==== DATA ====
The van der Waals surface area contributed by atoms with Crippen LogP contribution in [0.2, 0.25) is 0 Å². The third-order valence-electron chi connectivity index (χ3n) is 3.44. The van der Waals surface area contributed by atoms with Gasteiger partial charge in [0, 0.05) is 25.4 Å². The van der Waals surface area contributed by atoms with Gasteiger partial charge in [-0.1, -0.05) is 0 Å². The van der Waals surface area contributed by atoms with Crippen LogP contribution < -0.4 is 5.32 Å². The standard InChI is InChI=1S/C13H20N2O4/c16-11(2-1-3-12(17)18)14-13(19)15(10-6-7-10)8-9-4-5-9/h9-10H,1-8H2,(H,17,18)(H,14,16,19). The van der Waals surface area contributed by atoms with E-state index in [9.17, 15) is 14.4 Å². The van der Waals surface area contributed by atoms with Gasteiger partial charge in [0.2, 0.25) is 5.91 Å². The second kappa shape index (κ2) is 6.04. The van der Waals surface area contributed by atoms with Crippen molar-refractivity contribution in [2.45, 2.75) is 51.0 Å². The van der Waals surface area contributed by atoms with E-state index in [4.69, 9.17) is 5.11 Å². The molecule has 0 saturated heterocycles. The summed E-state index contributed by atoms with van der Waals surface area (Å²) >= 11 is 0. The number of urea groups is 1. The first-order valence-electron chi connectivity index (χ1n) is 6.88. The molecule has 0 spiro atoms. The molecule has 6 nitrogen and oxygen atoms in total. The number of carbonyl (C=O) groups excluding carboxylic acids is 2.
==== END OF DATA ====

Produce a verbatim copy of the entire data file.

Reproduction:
The van der Waals surface area contributed by atoms with Crippen LogP contribution in [0.2, 0.25) is 0 Å². The third-order valence-electron chi connectivity index (χ3n) is 3.44. The van der Waals surface area contributed by atoms with Gasteiger partial charge in [0, 0.05) is 25.4 Å². The van der Waals surface area contributed by atoms with Gasteiger partial charge in [-0.1, -0.05) is 0 Å². The van der Waals surface area contributed by atoms with Crippen LogP contribution < -0.4 is 5.32 Å². The standard InChI is InChI=1S/C13H20N2O4/c16-11(2-1-3-12(17)18)14-13(19)15(10-6-7-10)8-9-4-5-9/h9-10H,1-8H2,(H,17,18)(H,14,16,19). The van der Waals surface area contributed by atoms with E-state index in [9.17, 15) is 14.4 Å². The van der Waals surface area contributed by atoms with Gasteiger partial charge in [0.2, 0.25) is 5.91 Å². The second kappa shape index (κ2) is 6.04. The van der Waals surface area contributed by atoms with Crippen molar-refractivity contribution in [2.45, 2.75) is 51.0 Å². The van der Waals surface area contributed by atoms with E-state index in [4.69, 9.17) is 5.11 Å². The molecule has 0 saturated heterocycles. The summed E-state index contributed by atoms with van der Waals surface area (Å²) >= 11 is 0. The number of urea groups is 1. The first-order valence-electron chi connectivity index (χ1n) is 6.88. The molecule has 0 spiro atoms. The molecule has 6 nitrogen and oxygen atoms in total. The number of carbonyl (C=O) groups excluding carboxylic acids is 2.